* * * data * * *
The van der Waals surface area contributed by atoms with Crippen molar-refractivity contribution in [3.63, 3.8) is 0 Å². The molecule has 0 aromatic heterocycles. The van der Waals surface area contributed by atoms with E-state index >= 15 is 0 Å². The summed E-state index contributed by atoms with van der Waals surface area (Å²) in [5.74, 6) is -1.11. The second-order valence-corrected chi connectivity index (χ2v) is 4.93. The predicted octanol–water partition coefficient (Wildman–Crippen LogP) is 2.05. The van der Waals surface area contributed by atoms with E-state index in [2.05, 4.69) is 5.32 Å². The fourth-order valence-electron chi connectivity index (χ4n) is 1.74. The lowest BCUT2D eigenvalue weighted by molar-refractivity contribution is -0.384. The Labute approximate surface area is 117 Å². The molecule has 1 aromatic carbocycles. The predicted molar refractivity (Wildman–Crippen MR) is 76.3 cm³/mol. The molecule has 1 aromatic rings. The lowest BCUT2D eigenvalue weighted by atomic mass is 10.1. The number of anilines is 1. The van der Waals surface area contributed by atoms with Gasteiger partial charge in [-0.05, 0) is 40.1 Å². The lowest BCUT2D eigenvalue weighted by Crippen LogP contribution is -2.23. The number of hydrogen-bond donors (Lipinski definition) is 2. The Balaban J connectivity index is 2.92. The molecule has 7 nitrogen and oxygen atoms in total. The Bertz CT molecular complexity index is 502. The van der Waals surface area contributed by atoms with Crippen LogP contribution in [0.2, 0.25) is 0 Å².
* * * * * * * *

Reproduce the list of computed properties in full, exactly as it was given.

The van der Waals surface area contributed by atoms with Crippen molar-refractivity contribution in [3.63, 3.8) is 0 Å². The molecule has 0 aromatic heterocycles. The van der Waals surface area contributed by atoms with E-state index >= 15 is 0 Å². The summed E-state index contributed by atoms with van der Waals surface area (Å²) in [5.74, 6) is -1.11. The second-order valence-corrected chi connectivity index (χ2v) is 4.93. The predicted octanol–water partition coefficient (Wildman–Crippen LogP) is 2.05. The van der Waals surface area contributed by atoms with E-state index in [2.05, 4.69) is 5.32 Å². The fourth-order valence-electron chi connectivity index (χ4n) is 1.74. The lowest BCUT2D eigenvalue weighted by molar-refractivity contribution is -0.384. The Labute approximate surface area is 117 Å². The molecule has 1 aromatic carbocycles. The predicted molar refractivity (Wildman–Crippen MR) is 76.3 cm³/mol. The molecule has 1 aromatic rings. The lowest BCUT2D eigenvalue weighted by atomic mass is 10.1. The number of anilines is 1. The van der Waals surface area contributed by atoms with Gasteiger partial charge in [-0.05, 0) is 40.1 Å². The lowest BCUT2D eigenvalue weighted by Crippen LogP contribution is -2.23. The number of hydrogen-bond donors (Lipinski definition) is 2. The Balaban J connectivity index is 2.92. The molecule has 7 nitrogen and oxygen atoms in total. The Bertz CT molecular complexity index is 502. The van der Waals surface area contributed by atoms with Crippen LogP contribution in [0.2, 0.25) is 0 Å².